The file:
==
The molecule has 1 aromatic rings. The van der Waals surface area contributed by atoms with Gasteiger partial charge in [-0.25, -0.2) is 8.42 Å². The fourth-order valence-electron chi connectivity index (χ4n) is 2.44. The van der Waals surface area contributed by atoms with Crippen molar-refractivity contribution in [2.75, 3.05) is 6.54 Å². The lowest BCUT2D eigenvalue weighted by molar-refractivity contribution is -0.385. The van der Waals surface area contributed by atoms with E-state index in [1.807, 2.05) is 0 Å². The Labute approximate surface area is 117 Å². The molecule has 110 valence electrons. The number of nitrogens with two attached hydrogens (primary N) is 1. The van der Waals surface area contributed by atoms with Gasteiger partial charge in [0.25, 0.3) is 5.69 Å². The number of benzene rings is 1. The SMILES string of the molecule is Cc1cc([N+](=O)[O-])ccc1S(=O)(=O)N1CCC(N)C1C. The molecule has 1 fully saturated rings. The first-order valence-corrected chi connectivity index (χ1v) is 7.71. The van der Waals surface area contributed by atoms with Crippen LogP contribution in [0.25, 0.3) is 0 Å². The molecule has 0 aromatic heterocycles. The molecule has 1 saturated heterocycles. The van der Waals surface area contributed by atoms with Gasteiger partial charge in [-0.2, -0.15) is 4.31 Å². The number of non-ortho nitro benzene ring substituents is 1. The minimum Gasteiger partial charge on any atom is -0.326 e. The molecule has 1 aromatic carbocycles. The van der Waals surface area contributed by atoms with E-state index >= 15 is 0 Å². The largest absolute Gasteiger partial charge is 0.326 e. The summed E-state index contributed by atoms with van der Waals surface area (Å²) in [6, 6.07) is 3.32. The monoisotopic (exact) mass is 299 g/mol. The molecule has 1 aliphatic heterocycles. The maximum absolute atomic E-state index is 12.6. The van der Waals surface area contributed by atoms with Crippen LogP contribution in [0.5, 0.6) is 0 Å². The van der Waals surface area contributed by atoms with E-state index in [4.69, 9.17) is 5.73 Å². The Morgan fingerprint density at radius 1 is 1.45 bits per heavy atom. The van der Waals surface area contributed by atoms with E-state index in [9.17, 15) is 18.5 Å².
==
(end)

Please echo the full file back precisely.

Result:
The molecule has 1 aromatic rings. The van der Waals surface area contributed by atoms with Gasteiger partial charge in [-0.25, -0.2) is 8.42 Å². The fourth-order valence-electron chi connectivity index (χ4n) is 2.44. The van der Waals surface area contributed by atoms with Crippen molar-refractivity contribution in [2.75, 3.05) is 6.54 Å². The lowest BCUT2D eigenvalue weighted by molar-refractivity contribution is -0.385. The van der Waals surface area contributed by atoms with E-state index in [1.807, 2.05) is 0 Å². The Labute approximate surface area is 117 Å². The molecule has 110 valence electrons. The number of nitrogens with two attached hydrogens (primary N) is 1. The van der Waals surface area contributed by atoms with Gasteiger partial charge in [0.25, 0.3) is 5.69 Å². The number of benzene rings is 1. The SMILES string of the molecule is Cc1cc([N+](=O)[O-])ccc1S(=O)(=O)N1CCC(N)C1C. The molecule has 1 fully saturated rings. The first-order valence-corrected chi connectivity index (χ1v) is 7.71. The van der Waals surface area contributed by atoms with Crippen LogP contribution in [0.25, 0.3) is 0 Å². The molecule has 0 aromatic heterocycles. The molecule has 1 saturated heterocycles. The van der Waals surface area contributed by atoms with Gasteiger partial charge in [-0.2, -0.15) is 4.31 Å². The number of non-ortho nitro benzene ring substituents is 1. The minimum Gasteiger partial charge on any atom is -0.326 e. The molecule has 1 aromatic carbocycles. The van der Waals surface area contributed by atoms with E-state index >= 15 is 0 Å². The largest absolute Gasteiger partial charge is 0.326 e. The summed E-state index contributed by atoms with van der Waals surface area (Å²) in [6, 6.07) is 3.32. The monoisotopic (exact) mass is 299 g/mol. The molecule has 1 aliphatic heterocycles. The maximum absolute atomic E-state index is 12.6. The van der Waals surface area contributed by atoms with Crippen LogP contribution in [0.5, 0.6) is 0 Å². The van der Waals surface area contributed by atoms with E-state index in [4.69, 9.17) is 5.73 Å². The Morgan fingerprint density at radius 1 is 1.45 bits per heavy atom. The van der Waals surface area contributed by atoms with E-state index in [9.17, 15) is 18.5 Å².